Tax Deferral Savings Plan ( your RRSP )

I think if the RRSP was named the Tax Deferral Savings Plan it would clarify to folks how it all works. Most folks simply think of it as a Tax Avoidance program, but like death, there is no hiding from taxes.

The government rarely wants you to get something Tax Free (with the exception of the Tax Free Savings Account (TFSA), and a few other programs). When you get a refund for your RRSP deposit, all you are doing is deferring paying tax on your deposit. You will pay tax on the money in your RRSP, when you withdraw it. This is why I am calling it the Tax Deferral Savings Plan. Remember there are tax deferral advantages possible, but you must realize that is what the RRSP does.

Tax Deferral savings plan

The Tax Ramifications of a Tax Deferral Savings Plan

Some of the underlying assumptions for your RRSP are simple. When you withdraw money from your RRSP you will:

  • Be in the same or lower tax bracket, thus your tax deferral is a net positive (if you have kept your refund from when you deposited into your RRSP).
  • You have money saved to pay the taxes on the withdrawal.

This is where folks tend to get tripped up. They look at their RRSP balance and see the entire value ($X) , when in fact the actual value is  ($X – Income Tax). How much income tax? Depends on when you take the money out, and how much you withdraw. Take it all out at once and you pay the most tax on that withdrawal.

Retirement Withdrawal

Assuming you are making less when you are retired you are withdrawing at a lower tax rate (hopefully). If you have a higher tax rate when you are retired, you will pay more in tax than you got as a refund.

Emergency Withdrawal

A dangerous idea is using your RRSP as an emergency fund. While it might work if you are unemployed (and have no income), using it to pay for a large purchase might give you a much bigger tax bill.

What to do with Refund?

If you put money into your RRSP (or tax deferral savings plan) and you receive a refund, what should you do with it?

  • If you spend the refund, you need a plan to recover it in some fashion. You must be able to pay the taxes on your deposit.
  • Keep in mind the actual value of your RRSP deposit
    • $X deposit gives $N refund, thus you will need approximately $N in tax payment money to withdraw all of $X again.
  • Put the refund into the RRSP, problem solved, and you get another refund next year (repeat).
  • Refund into TFSA, let it grow there, thus you have the Tax Money. An added bonus is you are using it to grow you nest egg (tax free).
  • Hope your RRSP investments grow enough to cover $N worth of taxes due on the initial deposit.

Your RRSP Balance is Before Tax Money

Remember this, you must pay tax on your RRSP withdrawal (with a few exceptions), plan accordingly!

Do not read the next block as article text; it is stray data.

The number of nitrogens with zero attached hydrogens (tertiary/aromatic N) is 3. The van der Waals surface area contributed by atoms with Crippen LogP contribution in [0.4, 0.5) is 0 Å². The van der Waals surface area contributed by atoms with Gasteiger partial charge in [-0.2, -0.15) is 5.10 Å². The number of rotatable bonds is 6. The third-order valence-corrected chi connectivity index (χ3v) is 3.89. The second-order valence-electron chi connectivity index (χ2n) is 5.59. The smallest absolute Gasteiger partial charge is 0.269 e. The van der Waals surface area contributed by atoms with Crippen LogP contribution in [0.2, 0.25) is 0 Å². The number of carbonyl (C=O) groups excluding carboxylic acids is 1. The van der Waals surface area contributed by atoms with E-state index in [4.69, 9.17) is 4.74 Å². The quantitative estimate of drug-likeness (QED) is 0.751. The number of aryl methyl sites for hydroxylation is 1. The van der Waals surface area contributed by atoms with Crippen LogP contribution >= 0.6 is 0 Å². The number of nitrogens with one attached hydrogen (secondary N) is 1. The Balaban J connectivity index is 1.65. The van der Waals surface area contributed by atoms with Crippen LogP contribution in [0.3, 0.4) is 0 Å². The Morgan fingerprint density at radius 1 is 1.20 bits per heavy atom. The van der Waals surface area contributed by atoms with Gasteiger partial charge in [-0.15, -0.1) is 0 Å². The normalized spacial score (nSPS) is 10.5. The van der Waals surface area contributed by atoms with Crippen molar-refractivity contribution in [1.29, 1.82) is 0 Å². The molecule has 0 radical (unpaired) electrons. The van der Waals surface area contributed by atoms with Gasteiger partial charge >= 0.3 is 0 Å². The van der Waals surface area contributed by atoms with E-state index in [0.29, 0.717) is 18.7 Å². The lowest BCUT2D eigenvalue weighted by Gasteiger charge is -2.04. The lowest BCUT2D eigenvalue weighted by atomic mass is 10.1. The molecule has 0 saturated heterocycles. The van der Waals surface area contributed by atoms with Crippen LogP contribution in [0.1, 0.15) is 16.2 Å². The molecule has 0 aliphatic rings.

{ 4 comments }

{ 4 comments… add one }
  • Garth March 6, 2017, 1:16 PM

    It is possible to redeem some of your RRSP tax free. Take someone who retires early, has no work pension, defers CPP and OAS to age 70, and has a decent sized nest egg. By just using tax credits such as the basic amount, the age amount, the pension income amount, and medical expense amount, the person should be able to redeem as much as $20,000/year tax free.

    Reply
    • bigcajunman March 6, 2017, 1:25 PM

      Agreed, this can be done, but only by a Level 20 (or above) Accountant-Mage armed with a spell of true seeing and a quill of invincible arithmetic. There are ways around taxes, but please always be careful that the CRA agrees with your interpretations of their rules, and carefully check your arithmetic.

      Reply
  • John Russell March 3, 2017, 11:20 AM

    I have known this for a long time. When I tell people they tend to look at me like I’m from Mars.
    What I do is insert a line in my balance sheet “Provision for future taxes. I calculate the amount by using my current tax rate. The criticism I get for this method is that I don’t know what my future tax rate will be. I think my method is probably more accurate than pulling a number out of thin air. So I use it.
    By the way, I apply the same method to unrealized capital gains. This can be a real eye opener to people who have been accumulating capital gains for 20 to 40 years.

    Reply
    • bigcajunman March 3, 2017, 11:29 AM

      I like this methodology a lot. No, it is not rock solid accurate, but it is close enough that it gets across the point that the number you have is not correct.

      Reply

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